By Daniel Goevert
One day back in 1985, I received an unexpected phone call at
office from a man named Gordon Carl (not his real name but
whose real name Ill never forget). The thing that initially
struck me the most about the polished Mr. Carl was his heavy
New York accent, like something you might hear in a gangster
movie. The purpose of his call: to offer me a great deal in
rare coins. As a result of that conversation, I agreed to
purchase five 1943 Walking Liberty half dollars Mr. Carl
described as MS-65 specimens. Furthermore, he guaranteed that
his firm would buy the coins back from me at any time of my
choosing, paying 5% less than the Grey Sheet bid price. As
unmarried yuppie (now theres a word you dont hear much
anymore), I calculated that I could afford the $1375 required
to make the purchase. Perhaps more than anything, greed
my judgment, and like a fool, I trusted Mr. Carl and dropped a
check in the mail the next day.
Later in 1985, Mr. Carls company changed names. Rather than
interpreting this as a flashing red warning signal, I eagerly
sought to add more coins to my portfolio. Being a gregarious
sort of fellow, I attempted to establish a friendly rapport
with Mr. Carl and his associates. Looking back after all these
years, what has irritated me perhaps more than anything is how
this shyster must have smirked every time he heard my voice,
for what a gullible, willing dupe I was.
In 1989, I decided it was time to cash in my coins, so I
Mr. Carl. Not surprisingly, the company was operating under
another name. I couldnt get through to Mr. Carl, but ended up
talking to his brother, Maurice, with whom I had never spoken.
I informed him that I wanted to liquidate my Walking Liberty
half dollars in accordance with the buy-back policy under
I had purchased them. Much to my disgust, he coldly declined,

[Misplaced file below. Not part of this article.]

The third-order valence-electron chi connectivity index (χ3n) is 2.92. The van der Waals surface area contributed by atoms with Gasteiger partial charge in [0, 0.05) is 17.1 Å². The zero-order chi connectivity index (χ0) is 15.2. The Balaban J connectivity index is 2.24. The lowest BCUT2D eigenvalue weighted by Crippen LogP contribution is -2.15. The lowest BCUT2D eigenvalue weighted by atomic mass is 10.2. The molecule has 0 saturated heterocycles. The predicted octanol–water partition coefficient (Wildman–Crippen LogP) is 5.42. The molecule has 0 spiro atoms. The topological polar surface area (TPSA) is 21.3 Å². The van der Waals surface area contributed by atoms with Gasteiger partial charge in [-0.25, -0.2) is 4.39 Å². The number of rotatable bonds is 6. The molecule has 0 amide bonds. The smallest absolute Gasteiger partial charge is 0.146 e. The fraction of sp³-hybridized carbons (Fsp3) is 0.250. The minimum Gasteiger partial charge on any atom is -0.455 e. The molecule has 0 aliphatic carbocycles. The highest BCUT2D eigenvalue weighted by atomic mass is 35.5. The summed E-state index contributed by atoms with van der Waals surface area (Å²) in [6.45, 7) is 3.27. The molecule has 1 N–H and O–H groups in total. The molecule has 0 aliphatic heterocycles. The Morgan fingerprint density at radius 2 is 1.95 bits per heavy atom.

indicating his organization was not affiliated with those
earlier companies, and was under no obligation whatsoever. In
fact, he insinuated that he had never even heard of these
outfits before, despite the fact that his brother, Gordon,
factored prominently in these businesses. At that moment, the
fog was finally lifted from my eyes: I had been scammed! Not
knowing what else to do, I politely said goodbye, and hung up.
I sat there, staring at the phone for what seemed like an
eternity, in stunned disbelief.
Several days later, I took my 1943 Walkers to a local coin
dealer, the first step in submitting them to a third party
grading service. I didnt expect them to grade out as MS-65,
but if they came back as MS-60 or MS-63, I could at least
there to cut my losses. The dealer studied a couple of the
closely under magnification, and then sadly declared the coins
were damaged due to improper cleaning. He advised me not to
have them professionally graded, because the cost of grading
probably exceeded the value of the coins. With few options
left, I put the tainted Walkers in storage, vowing never to
repeat this experience.
Lets now flash forward to the present time. Normally, I dont
like antagonizing myself, so it was with some reluctance that
fired up the computer to play the game What If? That is,
if I had spent my $1375 with a reputable dealer in 1985 to
purchase Walking Liberty half dollars? What kind of value
increases would I be enjoying today had I been smarter back
then? To answer this question, I first retrieved the historic
value trend tables I researched in late 2005 for Walking
Liberty half dollars. For each date, mintmark, and condition,
noted their values in 1985, and placed them next to their
corresponding values in 2005, for a before and after
comparison. In all, there were about 450 such comparisons.
Next, I calculated an annual compounded percentage return rate
for each data pair, and sorted them from highest to lowest. I
then listed the top 20 for closer examination:
The Walker with the best return since 1985 is the 1917-D (MM